Weakened by the economic crisis, European science faces increased competition from emerging countries. Former European Research Council President Helga Nowotny shares her vision for the future of European research.
TECHNOLOGIST The rise of countries like China and Brazil is changing the scientific landscape. What is Europe’s place in this new world order?
HELGA NOWOTNY Even if Europe keeps investing and publishing at the present rate, its percentage in scientific publications will decrease. The once exclusive domination of the U.S., Europe and Japan will give way to other potent players in the scientific and technological landscape. In such regions as Southeast Asia, R&D investments have already translated into significantly higher numbers of researchers and scientific publications.
On the other hand, the overall quality of European science remains very high. Some countries like the UK invest heavily in the life sciences and the biomedical sectors, which will ensure that Europe will remain a scientific hotspot. The vision of creating a European Research Area is still far from complete.
TECHNOLOGIST What was the impact of the euro crisis on science, particularly in Southern Europe?
HELGA NOWOTNY Greece, Spain and Portugal were among those hit hardest. This is tragic for science and especially for the younger generation’s career prospects. It takes years of training to become a researcher. If young researchers no longer see a future in science, they either have to leave their country or abandon science altogether. The European Research Area must be strengthened. This would enable far greater flexibility and mobility, including the possibility of returning to their home countries once the situation has improved.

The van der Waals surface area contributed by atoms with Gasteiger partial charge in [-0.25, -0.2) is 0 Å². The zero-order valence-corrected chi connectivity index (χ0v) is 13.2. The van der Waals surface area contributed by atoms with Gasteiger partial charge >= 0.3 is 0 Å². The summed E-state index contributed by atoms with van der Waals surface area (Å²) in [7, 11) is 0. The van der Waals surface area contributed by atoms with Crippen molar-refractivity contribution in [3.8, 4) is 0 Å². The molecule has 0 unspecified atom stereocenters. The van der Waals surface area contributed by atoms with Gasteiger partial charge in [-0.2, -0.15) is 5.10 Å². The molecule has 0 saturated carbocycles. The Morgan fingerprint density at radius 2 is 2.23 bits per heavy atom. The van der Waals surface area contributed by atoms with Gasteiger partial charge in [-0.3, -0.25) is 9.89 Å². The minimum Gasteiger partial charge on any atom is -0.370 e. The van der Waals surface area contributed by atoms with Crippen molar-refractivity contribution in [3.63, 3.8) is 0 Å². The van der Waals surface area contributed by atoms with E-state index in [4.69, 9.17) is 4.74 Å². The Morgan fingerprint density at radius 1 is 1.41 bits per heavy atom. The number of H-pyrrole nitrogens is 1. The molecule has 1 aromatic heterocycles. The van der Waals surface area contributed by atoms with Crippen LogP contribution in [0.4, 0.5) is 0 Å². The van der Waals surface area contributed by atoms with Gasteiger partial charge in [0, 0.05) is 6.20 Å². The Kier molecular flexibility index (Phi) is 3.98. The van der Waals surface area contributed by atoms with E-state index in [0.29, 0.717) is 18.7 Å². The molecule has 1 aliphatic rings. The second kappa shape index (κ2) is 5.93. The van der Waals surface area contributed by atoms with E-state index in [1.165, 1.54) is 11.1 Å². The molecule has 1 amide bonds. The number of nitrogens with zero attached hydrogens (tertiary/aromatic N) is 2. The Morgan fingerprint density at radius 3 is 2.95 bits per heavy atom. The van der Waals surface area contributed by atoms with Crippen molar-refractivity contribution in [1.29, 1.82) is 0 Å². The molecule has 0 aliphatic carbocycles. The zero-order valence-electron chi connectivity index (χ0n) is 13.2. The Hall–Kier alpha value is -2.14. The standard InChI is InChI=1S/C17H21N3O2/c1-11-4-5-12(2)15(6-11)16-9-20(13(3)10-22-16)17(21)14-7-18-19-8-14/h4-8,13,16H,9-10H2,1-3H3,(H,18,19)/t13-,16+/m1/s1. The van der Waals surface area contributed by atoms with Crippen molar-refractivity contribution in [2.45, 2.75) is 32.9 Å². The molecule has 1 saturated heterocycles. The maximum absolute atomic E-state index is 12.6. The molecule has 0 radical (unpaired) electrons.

TECHNOLOGIST Europe still lags behind in the creation of “blockbuster” start-ups. Can politicians help or is something else needed?
HELGA NOWOTNY Compared to the U.S., Europe has far less venture capital at its disposal. It took decades to set up a European Patent, and bureaucratic obstacles to the creation of start-ups are still staggering in some countries.
The U.S. also has a “culture of failure”, meaning that failure is accepted and even expected as part of the process of innovation, whereas in some parts of Europe failure is still frowned upon, if not penalised. We urgently need a culture shift. Governments can help ease access to the market and facilitate a closer relationship between universities and industry. But in the end the culture shift cannot come top-down. It must grow bottom-up, with the younger generation of researchers in the forefront. We should do everything to promote their entrepreneurial spirit.
TECHNOLOGIST The European Union likes very large projects, including in science. Does it need more bottom-up funding opportunities for researchers?
HELGA NOWOTNY The European Research Council will continue to provide ample opportunity for funding bottom-up research. It makes up 17 per cent of the budget for the upcoming research and innovation programme “Horizon 2020”, which itself is up 30 per cent over the previous programme. This is in recognition of its success in the past and augurs well for the future. Bottom-up initiatives will be strengthened in general.
Interview by Serge Maillard